Unemployment has fallen in recent months, but competition for jobs remains tough. According to one report, there are three people who want a job for every opening in the U.S. But the biggest obstacle for some job seekers is an internal one: Many simply fear going back to work.
After Jillaine Smith was laid off three years ago, she went through a period of doubting her professional skills. That was despite her 25 successful years in nonprofit management.
“It doesn’t make sense rationally,” Smith says. “But, inside, wherever that part is, the fear starts growing that I don’t have what it takes anymore.”
She says her fear began to interfere with her job search. Smith still applied for positions near her home in Bethesda, Md. But she didn’t take steps that would really help land an interview — like networking.
“Did I update my LinkedIn resume and things like that? Absolutely,” she says. “But did I do the stuff that requires getting up, getting dressed, getting out of the house and going and talking to people? Not so much.”
Of course, this is the worst thing to do when you’re running out of money. Smith’s husband did work full time when she was laid off. But money was tight.
“There was certainly financial stress,” she says. “I always think it’s a bad sign when you have to use your credit card for groceries.”
Fear Of The Unknown
Smith can tell this story because she got over the hump and is working again. A number of workers are still hung up on a fear of returning to work, but they were too embarrassed to talk about this kind of thing publicly.
Like Smith, these workers said their angst didn’t really make sense, given their talents and past successes.
But they acknowledged that their fear sometimes resulted in self-sabotage. It could paralyze them to the point where they didn’t even look for jobs.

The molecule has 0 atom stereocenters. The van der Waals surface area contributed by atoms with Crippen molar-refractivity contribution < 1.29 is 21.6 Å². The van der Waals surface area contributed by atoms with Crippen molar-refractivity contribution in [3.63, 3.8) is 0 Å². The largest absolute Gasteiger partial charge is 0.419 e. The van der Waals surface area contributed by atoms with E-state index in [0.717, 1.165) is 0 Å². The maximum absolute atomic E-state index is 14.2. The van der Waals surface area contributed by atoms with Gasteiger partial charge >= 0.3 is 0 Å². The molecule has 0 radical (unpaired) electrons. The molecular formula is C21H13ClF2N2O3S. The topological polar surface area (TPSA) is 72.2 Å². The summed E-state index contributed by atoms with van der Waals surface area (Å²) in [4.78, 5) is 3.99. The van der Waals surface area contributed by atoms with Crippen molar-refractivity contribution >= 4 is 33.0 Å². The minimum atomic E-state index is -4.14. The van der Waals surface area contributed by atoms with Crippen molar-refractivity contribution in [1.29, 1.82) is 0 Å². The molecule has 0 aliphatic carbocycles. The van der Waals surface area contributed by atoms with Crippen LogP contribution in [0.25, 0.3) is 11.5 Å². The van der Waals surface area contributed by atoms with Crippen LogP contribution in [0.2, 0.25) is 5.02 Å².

“It’s not like it’s apparent to the person,” says Mary White, a job counselor with a nonprofit called HIRED in St. Paul, Minn.
She says of jobseekers, “It’s not like they’re saying, ‘Well, I don’t ever want to work again, so I’m really going to mess this up.’ It’s that they’re saying, ‘I’m scared to work again.'”
She says the fear she sees in her clients is understandable. New jobs are full of unknowns: you don’t know what the culture’s going to be like or whether you’ll fit in.
“People are scared to death to go to parties,” White says. “Why wouldn’t they be scared to death to go to a new job?”
Waiting For Positive Reinforcement
Alice Ferdinand has witnessed that fear — from the other side of the interview table. She was a human resources manager for three decades. Before she retired in 2010, she met lots of job applicants who dreaded going back to work.
“It was not so much detectable in what they said at first as [in] the body demeanor: the slumped shoulders, the poor eye contact, the hesitancy to respond,” she says.
Some even told her explicitly that they feared their skills had eroded or that they wouldn’t enjoy working again. That might seem like a crazy thing to say to an interviewer, but Ferdinand says her grandmotherly nature prompted workers to open up to her.
And she says those confessions were not instant disqualifiers. The interview kept going if a candidate was committed to overcoming his or her unease.
“Those people were the kinds that you knew they were not clinically depressed,” Ferdinand says. “And you knew the underlying angst and the underlying fear was situational and would go away when they got some positive reinforcement, that is, a job.”
That’s what happened with Smith. Her fears turned out to be temporary. Physical exercise, volunteer work, and some freelance gigs brought her back to a more confident version of herself.
“Getting some work helped,” she says. “Getting some money in the door helped. Being productive again. Being useful. That helped.”
In other words, it was enough for her to feel rewarded again, since unemployment by itself offered no rewards at all.